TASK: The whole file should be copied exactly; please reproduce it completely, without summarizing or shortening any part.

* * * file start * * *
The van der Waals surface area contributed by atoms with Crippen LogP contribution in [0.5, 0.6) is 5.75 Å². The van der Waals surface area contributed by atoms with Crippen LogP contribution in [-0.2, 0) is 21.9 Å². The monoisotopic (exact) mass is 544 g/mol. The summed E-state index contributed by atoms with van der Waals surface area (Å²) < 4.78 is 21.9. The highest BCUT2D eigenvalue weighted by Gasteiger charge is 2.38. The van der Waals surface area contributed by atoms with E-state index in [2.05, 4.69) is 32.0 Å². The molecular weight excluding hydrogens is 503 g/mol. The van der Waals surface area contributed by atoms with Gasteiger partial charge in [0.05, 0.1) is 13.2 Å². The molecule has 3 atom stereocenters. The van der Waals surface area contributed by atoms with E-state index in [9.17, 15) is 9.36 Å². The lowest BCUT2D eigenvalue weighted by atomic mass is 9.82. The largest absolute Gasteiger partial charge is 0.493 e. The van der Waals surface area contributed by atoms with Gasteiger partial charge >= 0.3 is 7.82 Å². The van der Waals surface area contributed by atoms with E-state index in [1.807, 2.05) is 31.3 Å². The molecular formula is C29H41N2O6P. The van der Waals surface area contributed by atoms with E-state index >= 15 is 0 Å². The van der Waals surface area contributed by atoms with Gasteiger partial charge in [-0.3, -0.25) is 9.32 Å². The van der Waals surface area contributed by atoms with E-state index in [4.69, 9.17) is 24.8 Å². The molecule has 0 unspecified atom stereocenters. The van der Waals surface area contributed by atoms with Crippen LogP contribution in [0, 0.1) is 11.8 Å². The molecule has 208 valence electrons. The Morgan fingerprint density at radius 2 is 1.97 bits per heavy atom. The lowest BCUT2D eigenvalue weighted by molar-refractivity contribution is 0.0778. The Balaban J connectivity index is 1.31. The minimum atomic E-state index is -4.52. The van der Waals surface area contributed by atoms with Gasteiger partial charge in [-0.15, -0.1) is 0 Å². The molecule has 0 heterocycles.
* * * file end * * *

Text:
The van der Waals surface area contributed by atoms with Crippen LogP contribution in [0.5, 0.6) is 5.75 Å². The van der Waals surface area contributed by atoms with Crippen LogP contribution in [-0.2, 0) is 21.9 Å². The monoisotopic (exact) mass is 544 g/mol. The summed E-state index contributed by atoms with van der Waals surface area (Å²) < 4.78 is 21.9. The highest BCUT2D eigenvalue weighted by Gasteiger charge is 2.38. The van der Waals surface area contributed by atoms with E-state index in [2.05, 4.69) is 32.0 Å². The molecular weight excluding hydrogens is 503 g/mol. The van der Waals surface area contributed by atoms with Gasteiger partial charge in [0.05, 0.1) is 13.2 Å². The molecule has 3 atom stereocenters. The van der Waals surface area contributed by atoms with E-state index in [9.17, 15) is 9.36 Å². The lowest BCUT2D eigenvalue weighted by atomic mass is 9.82. The largest absolute Gasteiger partial charge is 0.493 e. The van der Waals surface area contributed by atoms with Gasteiger partial charge >= 0.3 is 7.82 Å². The van der Waals surface area contributed by atoms with E-state index in [1.807, 2.05) is 31.3 Å². The molecular formula is C29H41N2O6P. The van der Waals surface area contributed by atoms with E-state index >= 15 is 0 Å². The van der Waals surface area contributed by atoms with Gasteiger partial charge in [-0.3, -0.25) is 9.32 Å². The van der Waals surface area contributed by atoms with E-state index in [4.69, 9.17) is 24.8 Å². The molecule has 0 unspecified atom stereocenters. The van der Waals surface area contributed by atoms with Crippen LogP contribution in [0, 0.1) is 11.8 Å². The molecule has 208 valence electrons. The Morgan fingerprint density at radius 2 is 1.97 bits per heavy atom. The lowest BCUT2D eigenvalue weighted by molar-refractivity contribution is 0.0778. The Balaban J connectivity index is 1.31. The minimum atomic E-state index is -4.52. The van der Waals surface area contributed by atoms with Gasteiger partial charge in [-0.15, -0.1) is 0 Å². The molecule has 0 heterocycles.